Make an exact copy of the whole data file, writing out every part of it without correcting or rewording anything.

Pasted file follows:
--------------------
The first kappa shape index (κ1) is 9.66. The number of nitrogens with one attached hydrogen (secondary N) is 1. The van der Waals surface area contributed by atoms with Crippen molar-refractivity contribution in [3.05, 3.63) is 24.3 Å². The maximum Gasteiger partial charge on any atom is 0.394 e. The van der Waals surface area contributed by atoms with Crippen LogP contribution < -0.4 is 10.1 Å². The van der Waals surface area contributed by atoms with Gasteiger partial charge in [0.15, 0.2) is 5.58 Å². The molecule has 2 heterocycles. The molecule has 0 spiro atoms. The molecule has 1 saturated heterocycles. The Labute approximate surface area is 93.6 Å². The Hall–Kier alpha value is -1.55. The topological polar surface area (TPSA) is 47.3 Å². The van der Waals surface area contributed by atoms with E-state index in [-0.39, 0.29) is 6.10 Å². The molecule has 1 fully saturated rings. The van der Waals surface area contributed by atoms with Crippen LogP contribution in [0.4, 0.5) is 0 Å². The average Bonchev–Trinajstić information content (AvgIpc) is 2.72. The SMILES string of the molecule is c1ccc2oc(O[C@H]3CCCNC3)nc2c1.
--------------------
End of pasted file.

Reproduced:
The first kappa shape index (κ1) is 9.66. The number of nitrogens with one attached hydrogen (secondary N) is 1. The van der Waals surface area contributed by atoms with Crippen molar-refractivity contribution in [3.05, 3.63) is 24.3 Å². The maximum Gasteiger partial charge on any atom is 0.394 e. The van der Waals surface area contributed by atoms with Crippen LogP contribution < -0.4 is 10.1 Å². The van der Waals surface area contributed by atoms with Gasteiger partial charge in [0.15, 0.2) is 5.58 Å². The molecule has 2 heterocycles. The molecule has 0 spiro atoms. The molecule has 1 saturated heterocycles. The Labute approximate surface area is 93.6 Å². The Hall–Kier alpha value is -1.55. The topological polar surface area (TPSA) is 47.3 Å². The van der Waals surface area contributed by atoms with E-state index in [-0.39, 0.29) is 6.10 Å². The molecule has 1 fully saturated rings. The van der Waals surface area contributed by atoms with Crippen LogP contribution in [0.4, 0.5) is 0 Å². The average Bonchev–Trinajstić information content (AvgIpc) is 2.72. The SMILES string of the molecule is c1ccc2oc(O[C@H]3CCCNC3)nc2c1.